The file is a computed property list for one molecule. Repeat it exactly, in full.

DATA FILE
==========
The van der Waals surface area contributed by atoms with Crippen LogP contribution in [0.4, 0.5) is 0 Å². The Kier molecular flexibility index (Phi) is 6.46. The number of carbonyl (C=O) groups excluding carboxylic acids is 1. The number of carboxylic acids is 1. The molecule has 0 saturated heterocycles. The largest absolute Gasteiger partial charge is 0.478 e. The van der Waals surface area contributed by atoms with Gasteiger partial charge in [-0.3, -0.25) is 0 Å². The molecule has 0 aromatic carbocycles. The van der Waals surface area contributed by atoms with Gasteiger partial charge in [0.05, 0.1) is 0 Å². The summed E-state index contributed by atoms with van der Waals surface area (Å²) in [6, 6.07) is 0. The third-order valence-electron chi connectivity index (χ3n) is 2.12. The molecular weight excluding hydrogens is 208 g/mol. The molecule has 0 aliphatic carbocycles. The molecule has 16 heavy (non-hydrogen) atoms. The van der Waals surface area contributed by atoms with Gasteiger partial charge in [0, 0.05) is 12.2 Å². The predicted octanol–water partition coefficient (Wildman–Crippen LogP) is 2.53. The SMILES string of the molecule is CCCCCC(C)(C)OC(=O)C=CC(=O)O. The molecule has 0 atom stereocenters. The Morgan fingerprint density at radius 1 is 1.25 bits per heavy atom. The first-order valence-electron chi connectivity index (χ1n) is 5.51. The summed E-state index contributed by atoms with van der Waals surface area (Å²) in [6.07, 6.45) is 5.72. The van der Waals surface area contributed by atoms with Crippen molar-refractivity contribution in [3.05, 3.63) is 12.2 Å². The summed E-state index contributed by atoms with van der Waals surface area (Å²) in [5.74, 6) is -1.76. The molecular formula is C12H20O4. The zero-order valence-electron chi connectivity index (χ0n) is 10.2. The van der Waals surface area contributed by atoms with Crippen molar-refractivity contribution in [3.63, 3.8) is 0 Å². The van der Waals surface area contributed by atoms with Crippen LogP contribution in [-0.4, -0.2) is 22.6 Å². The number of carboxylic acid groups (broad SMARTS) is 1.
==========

The van der Waals surface area contributed by atoms with Crippen LogP contribution in [0.4, 0.5) is 0 Å². The Kier molecular flexibility index (Phi) is 6.46. The number of carbonyl (C=O) groups excluding carboxylic acids is 1. The number of carboxylic acids is 1. The molecule has 0 saturated heterocycles. The largest absolute Gasteiger partial charge is 0.478 e. The van der Waals surface area contributed by atoms with Gasteiger partial charge in [-0.3, -0.25) is 0 Å². The molecule has 0 aromatic carbocycles. The van der Waals surface area contributed by atoms with Gasteiger partial charge in [0.05, 0.1) is 0 Å². The summed E-state index contributed by atoms with van der Waals surface area (Å²) in [6, 6.07) is 0. The third-order valence-electron chi connectivity index (χ3n) is 2.12. The molecular weight excluding hydrogens is 208 g/mol. The molecule has 0 aliphatic carbocycles. The molecule has 16 heavy (non-hydrogen) atoms. The van der Waals surface area contributed by atoms with Gasteiger partial charge in [0, 0.05) is 12.2 Å². The predicted octanol–water partition coefficient (Wildman–Crippen LogP) is 2.53. The SMILES string of the molecule is CCCCCC(C)(C)OC(=O)C=CC(=O)O. The molecule has 0 atom stereocenters. The Morgan fingerprint density at radius 1 is 1.25 bits per heavy atom. The first-order valence-electron chi connectivity index (χ1n) is 5.51. The summed E-state index contributed by atoms with van der Waals surface area (Å²) in [6.07, 6.45) is 5.72. The van der Waals surface area contributed by atoms with Crippen molar-refractivity contribution in [3.05, 3.63) is 12.2 Å². The summed E-state index contributed by atoms with van der Waals surface area (Å²) in [5.74, 6) is -1.76. The molecular formula is C12H20O4. The zero-order valence-electron chi connectivity index (χ0n) is 10.2. The van der Waals surface area contributed by atoms with Crippen molar-refractivity contribution in [3.63, 3.8) is 0 Å². The van der Waals surface area contributed by atoms with Crippen LogP contribution in [-0.4, -0.2) is 22.6 Å². The number of carboxylic acid groups (broad SMARTS) is 1.